A town of great interest for its history and landscape, Montescaglioso hosts the splendid 7th-century Abbey of San Michele Arcangelo, considered one of the most significant monuments in Basilicata. Spread across three floors, with the lower level consisting of rock-hewn cellars, the building rises around the cloister. On the upper floor, the Abbey is covered in frescoes, dating from the 16th to the 17th century, including the cycle of paintings that decorate the library, depicting saints, philosophers and allegorical figures attributed to Girolamo Todisco. Part of the sculptures of the cloisters and the church were made by Altobello and Aurelio Persio. The church, covered in early 18th-century stuccoes, consists of a single large hall, with four frescoed chapels on each side and a dome bearing the emblem of the monastic congregation “Congregazione Monastica Cassinese”. Within walking distance are the monastery of Sant’Agostino (15th century), the Capuchin Convent (17th century) and the SS Concezione Monastery (18th century), as well as several churches scattered around the old centre, whose highest point offers a magnificent view of the Bradano Valley and, in the distance, the Gulf of Taranto. Near the town, whose origina nucleus dates back to the 8th century BC, documented by numerous archaelogical findings, there are hundreds of typical cellars dug in the tufa to store wine. The nearby rock churches, located in the Murgia Park, date back to the 10th-11th century.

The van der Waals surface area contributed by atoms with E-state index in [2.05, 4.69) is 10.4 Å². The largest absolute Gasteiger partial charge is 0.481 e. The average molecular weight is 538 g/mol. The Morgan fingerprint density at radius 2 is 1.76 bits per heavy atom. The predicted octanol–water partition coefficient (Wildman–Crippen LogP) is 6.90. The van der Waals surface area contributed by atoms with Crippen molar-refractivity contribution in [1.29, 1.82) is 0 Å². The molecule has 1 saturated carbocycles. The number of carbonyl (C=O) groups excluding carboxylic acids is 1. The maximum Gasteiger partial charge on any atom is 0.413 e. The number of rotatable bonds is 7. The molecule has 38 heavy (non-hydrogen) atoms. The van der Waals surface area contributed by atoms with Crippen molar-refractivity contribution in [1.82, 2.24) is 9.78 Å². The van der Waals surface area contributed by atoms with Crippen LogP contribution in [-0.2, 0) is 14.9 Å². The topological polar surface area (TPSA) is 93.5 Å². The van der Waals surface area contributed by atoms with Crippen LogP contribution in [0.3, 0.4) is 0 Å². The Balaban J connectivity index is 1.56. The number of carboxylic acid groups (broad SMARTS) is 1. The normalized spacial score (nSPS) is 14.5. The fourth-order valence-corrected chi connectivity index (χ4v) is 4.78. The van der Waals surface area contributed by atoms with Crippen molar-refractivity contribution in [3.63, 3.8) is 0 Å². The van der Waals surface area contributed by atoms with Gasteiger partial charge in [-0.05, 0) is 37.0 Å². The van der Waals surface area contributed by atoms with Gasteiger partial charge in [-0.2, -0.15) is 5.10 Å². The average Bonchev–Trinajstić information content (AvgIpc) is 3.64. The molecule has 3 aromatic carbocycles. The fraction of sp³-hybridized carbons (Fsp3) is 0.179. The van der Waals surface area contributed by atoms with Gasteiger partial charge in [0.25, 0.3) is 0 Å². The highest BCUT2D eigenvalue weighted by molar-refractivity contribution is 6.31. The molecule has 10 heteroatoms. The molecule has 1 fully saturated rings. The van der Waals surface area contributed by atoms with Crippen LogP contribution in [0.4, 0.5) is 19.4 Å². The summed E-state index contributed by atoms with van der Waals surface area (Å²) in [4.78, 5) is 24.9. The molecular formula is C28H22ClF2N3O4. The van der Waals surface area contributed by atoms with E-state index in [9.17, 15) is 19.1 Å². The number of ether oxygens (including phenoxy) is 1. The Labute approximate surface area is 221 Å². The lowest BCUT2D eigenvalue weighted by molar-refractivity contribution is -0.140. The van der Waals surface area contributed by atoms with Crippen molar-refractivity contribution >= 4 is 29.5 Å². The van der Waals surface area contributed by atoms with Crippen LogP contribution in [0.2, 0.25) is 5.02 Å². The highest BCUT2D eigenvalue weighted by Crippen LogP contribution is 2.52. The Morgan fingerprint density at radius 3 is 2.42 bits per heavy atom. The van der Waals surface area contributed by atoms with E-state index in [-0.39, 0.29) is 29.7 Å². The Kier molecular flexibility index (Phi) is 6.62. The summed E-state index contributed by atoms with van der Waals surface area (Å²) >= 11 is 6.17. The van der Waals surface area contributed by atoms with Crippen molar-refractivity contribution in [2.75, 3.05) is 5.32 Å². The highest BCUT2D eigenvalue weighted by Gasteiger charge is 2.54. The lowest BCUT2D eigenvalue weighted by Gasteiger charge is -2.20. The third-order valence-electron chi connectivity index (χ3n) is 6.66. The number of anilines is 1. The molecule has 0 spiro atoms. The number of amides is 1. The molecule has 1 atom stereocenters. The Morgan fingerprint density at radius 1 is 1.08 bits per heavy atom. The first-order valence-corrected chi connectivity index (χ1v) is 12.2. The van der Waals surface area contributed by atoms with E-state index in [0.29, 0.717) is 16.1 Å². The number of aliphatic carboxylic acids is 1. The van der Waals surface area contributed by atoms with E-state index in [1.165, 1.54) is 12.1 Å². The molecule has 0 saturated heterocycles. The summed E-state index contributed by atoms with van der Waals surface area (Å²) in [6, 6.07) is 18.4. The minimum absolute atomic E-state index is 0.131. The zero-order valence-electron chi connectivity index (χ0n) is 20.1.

Among the most popular events are la Notte dei Cucibocca (on the night of 5 January, mysterious characters return from Purgatory and invite children to behave), and the traditional Carnevalone, with its unmistakable paper dresses.





Le chiese rupestri di Montescaglioso

Approfondisci il Carnevale di Montescaglioso su Miti e Riti della Basilicata